I enjoyed that this autobiography was told using a simple black and white comic style. The style of art really helped lighten some of the horrible situations that the author endured. I learned a lot about the lives of some progressive Iranian Muslims and their ability to live through all sorts of torture and discrimination. I also saw the humanity in the novel. Humans can be vicious, cruel, and heartless toward one another, but they can also show love, humility, and compassion for each other. What I got from this story is that race, religion, or any other defining label should not matter in how we relate to one another. Humans are humans and we should treat each other with kindness and respect.

This One Summer


By Mariko Tamaki and Jillian Tamaki

Recently, This One Summer was removed from a public school in Minnesota. Therefore, it has been the subject of many online library and comic book articles of late. Within the last year or so, I purchased this graphic novel at my local comic shop during their semi-annual sale. I liked the art and the overall feel of the book. I couldn’t remember any reason why it should be taken from the school completely, so I took the opportunity to reread it. After rereading it, I still do not agree with the school’s decision to remove it. I understand that the school has students ranging from elementary to high school, but I believe that middle school, high school, and university students would greatly benefit from reading this graphic novel. In addition, I fully believe that parents should read it too. It would be a great opportunity for families to bring up hard topics and have real-life discussions.

The entire story is set in Awago Beach, a small summer beach town. Each year Rose Wallace travels with her parents to spend the summer there, where she has the chance to reconnect with her summer friend, Windy. Windy travels with her mother and grandmother. Windy and Rose immediately set out to have fun at the beach, have meals with their families, and watch horror flicks (which is not necessarily an approved activity, but they are young teens and do it anyway). The reason they watch so many horror films is so that Rose can see Duncan, the cashier at the only store in town, basically a convenient store and movie rental shop. The store is consistently surrounded by teenagers who are vulgar and crass. They pretend to try to be quiet when the girls come through, but they don’t do a good job of masking their attitudes. It is through these peripheral exchanges that the girls learn more about the locals and they start incorporating the older teens’ vocabulary (much to the distaste of Rose’s mother). The girls learn that Jenny may be pregnant with Duncan as the father, but he is not supportive and won’t even talk to her till she goes to a doctor to confirm. Meanwhile, Rose’s mom and dad are fighting, which Rose assumes is all about her mom trying to have another baby and continually failing.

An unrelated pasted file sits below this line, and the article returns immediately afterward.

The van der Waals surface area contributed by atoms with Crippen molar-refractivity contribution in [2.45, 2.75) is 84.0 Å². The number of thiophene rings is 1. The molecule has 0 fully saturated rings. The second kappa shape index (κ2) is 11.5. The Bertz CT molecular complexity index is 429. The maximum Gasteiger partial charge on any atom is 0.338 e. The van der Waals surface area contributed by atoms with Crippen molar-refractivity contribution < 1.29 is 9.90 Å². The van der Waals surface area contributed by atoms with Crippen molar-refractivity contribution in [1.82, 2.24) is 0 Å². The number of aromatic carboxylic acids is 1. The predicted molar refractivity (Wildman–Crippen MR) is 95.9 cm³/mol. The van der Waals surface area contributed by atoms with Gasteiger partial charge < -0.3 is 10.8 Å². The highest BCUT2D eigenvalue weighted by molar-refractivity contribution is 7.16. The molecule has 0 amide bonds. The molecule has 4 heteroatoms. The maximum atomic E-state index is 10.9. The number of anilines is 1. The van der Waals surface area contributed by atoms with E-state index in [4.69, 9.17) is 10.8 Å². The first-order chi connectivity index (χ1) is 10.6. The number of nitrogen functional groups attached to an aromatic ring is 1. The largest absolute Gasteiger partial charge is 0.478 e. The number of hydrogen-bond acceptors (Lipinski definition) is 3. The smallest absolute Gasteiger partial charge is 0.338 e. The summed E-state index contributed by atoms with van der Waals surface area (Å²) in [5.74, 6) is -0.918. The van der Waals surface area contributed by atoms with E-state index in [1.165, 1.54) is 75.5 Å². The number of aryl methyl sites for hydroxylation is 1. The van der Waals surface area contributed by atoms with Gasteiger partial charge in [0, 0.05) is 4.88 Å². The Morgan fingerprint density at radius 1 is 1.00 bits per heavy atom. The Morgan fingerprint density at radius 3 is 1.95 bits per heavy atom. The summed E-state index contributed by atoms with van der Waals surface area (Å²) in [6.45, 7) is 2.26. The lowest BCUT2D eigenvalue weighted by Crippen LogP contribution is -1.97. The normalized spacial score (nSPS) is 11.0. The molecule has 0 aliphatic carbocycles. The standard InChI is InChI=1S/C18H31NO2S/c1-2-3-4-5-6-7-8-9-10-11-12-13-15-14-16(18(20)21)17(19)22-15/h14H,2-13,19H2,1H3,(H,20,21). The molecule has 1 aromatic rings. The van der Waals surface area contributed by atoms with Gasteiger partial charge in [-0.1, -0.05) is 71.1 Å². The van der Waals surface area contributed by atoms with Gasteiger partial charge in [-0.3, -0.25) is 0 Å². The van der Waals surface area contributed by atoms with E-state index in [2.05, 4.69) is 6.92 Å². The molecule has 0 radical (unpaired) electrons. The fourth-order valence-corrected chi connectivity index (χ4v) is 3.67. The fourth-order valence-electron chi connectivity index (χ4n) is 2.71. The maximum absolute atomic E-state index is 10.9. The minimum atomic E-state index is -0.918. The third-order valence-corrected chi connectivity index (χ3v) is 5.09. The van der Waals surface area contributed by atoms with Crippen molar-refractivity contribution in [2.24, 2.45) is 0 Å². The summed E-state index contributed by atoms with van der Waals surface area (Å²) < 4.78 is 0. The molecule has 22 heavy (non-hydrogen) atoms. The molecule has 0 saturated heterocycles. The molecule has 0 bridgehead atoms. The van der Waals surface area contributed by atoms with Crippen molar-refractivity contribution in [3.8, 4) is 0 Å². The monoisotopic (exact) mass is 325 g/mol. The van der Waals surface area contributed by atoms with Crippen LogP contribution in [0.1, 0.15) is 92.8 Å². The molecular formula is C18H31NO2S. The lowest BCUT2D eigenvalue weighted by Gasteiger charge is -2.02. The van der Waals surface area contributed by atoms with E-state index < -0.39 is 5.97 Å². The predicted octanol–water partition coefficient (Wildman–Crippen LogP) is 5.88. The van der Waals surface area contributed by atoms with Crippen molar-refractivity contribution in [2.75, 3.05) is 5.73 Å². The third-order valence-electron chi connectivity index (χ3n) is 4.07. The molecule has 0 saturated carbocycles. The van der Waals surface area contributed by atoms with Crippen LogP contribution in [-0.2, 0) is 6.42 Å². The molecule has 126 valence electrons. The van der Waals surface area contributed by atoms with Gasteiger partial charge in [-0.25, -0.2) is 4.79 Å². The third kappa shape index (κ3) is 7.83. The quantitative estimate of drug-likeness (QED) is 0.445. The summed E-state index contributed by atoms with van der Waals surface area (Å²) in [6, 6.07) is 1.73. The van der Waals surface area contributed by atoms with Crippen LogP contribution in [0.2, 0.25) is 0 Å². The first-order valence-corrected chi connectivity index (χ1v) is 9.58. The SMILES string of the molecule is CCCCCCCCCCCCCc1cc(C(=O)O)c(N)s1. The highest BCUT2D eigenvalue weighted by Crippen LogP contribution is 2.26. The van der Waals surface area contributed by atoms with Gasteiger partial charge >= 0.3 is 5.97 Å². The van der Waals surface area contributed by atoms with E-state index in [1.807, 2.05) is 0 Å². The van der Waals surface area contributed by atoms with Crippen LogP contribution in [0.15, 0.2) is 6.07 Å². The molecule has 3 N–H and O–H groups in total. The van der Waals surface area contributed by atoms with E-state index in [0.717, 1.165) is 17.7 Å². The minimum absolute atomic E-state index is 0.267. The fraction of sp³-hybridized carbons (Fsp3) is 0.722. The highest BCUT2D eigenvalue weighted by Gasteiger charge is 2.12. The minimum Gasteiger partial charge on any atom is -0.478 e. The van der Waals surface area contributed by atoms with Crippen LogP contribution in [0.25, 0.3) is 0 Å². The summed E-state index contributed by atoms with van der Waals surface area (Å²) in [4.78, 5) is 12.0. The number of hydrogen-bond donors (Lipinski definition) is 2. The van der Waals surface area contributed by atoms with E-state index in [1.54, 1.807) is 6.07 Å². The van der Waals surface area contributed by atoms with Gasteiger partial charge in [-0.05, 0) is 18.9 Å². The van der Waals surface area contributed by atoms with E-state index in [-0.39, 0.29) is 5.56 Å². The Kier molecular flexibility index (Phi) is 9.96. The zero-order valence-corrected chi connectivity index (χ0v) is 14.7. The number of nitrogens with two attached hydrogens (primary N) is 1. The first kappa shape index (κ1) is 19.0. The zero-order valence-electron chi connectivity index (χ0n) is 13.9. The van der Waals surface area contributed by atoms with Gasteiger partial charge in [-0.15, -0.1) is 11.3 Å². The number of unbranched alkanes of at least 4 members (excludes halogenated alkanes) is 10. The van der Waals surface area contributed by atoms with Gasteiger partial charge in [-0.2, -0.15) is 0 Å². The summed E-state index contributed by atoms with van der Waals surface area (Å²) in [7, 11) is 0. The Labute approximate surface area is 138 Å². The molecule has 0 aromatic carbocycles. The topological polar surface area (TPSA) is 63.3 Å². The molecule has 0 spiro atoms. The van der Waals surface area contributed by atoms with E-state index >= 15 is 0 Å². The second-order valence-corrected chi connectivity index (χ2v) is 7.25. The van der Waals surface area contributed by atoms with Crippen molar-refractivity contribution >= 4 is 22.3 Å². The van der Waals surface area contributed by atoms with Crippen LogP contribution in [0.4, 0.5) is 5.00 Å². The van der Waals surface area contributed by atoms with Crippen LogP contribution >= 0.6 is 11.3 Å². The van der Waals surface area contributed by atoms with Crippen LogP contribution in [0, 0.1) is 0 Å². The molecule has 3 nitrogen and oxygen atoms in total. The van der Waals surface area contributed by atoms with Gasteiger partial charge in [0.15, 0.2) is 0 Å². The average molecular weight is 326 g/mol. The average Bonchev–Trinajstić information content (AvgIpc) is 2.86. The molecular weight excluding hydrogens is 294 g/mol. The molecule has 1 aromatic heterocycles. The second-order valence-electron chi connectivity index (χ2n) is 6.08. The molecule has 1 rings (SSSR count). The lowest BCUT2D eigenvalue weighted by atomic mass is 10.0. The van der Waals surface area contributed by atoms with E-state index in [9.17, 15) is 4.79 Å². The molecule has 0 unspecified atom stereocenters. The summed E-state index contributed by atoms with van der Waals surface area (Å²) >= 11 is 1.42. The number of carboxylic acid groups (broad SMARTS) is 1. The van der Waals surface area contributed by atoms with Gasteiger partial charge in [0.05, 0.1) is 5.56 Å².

“You should tell her. Kids are…they get it.” That line told by Windy’s mother to Rose’s mother seems to sum up what the author intended to express about children, specifically young adults. Children are not dumb. They know things, they see things, and they hear things. Since the story is told from the perspective of young teens who are in the process of growing up, they only hear half of what the adults and older teens are saying, which causes them to formulate their own conclusions about what is going on. Their often incorrect assumptions only stresses the importance of families actually being present to talk to their kids, even if the kid doesn’t want to talk either. The girls talk with each other, but while Windy tries to be there for Rose, she is still a free spirit who wants to play and have fun. She is not burdened with all of the same stresses and certainly does not care about crushes and boys. Whereas, Rose is trying to grow up faster so that she can be more like the teens she is observing.

The beauty of this book is its discussion about pregnancy. Some people want kids and can’t seem to get or stay pregnant, while other people don’t want kids and can easily get or stay pregnant. This topic of pregnancy permeates throughout the graphic novel, but is only directly discussed on a few pages. I think the author and illustrator did an excellent job balancing such a difficult topic within the confines of traditional and non-traditional families. The dialog is real and the illustrations are perfect exposition. It is my opinion that this graphic novel truly earned the awards it achieved: Caldecott Honor Book and Michael L. Printz Award for Excellence in Young Adult Literature from the American Library Association (ALA) and should not be too hastily removed from middle school, high school, or public libraries.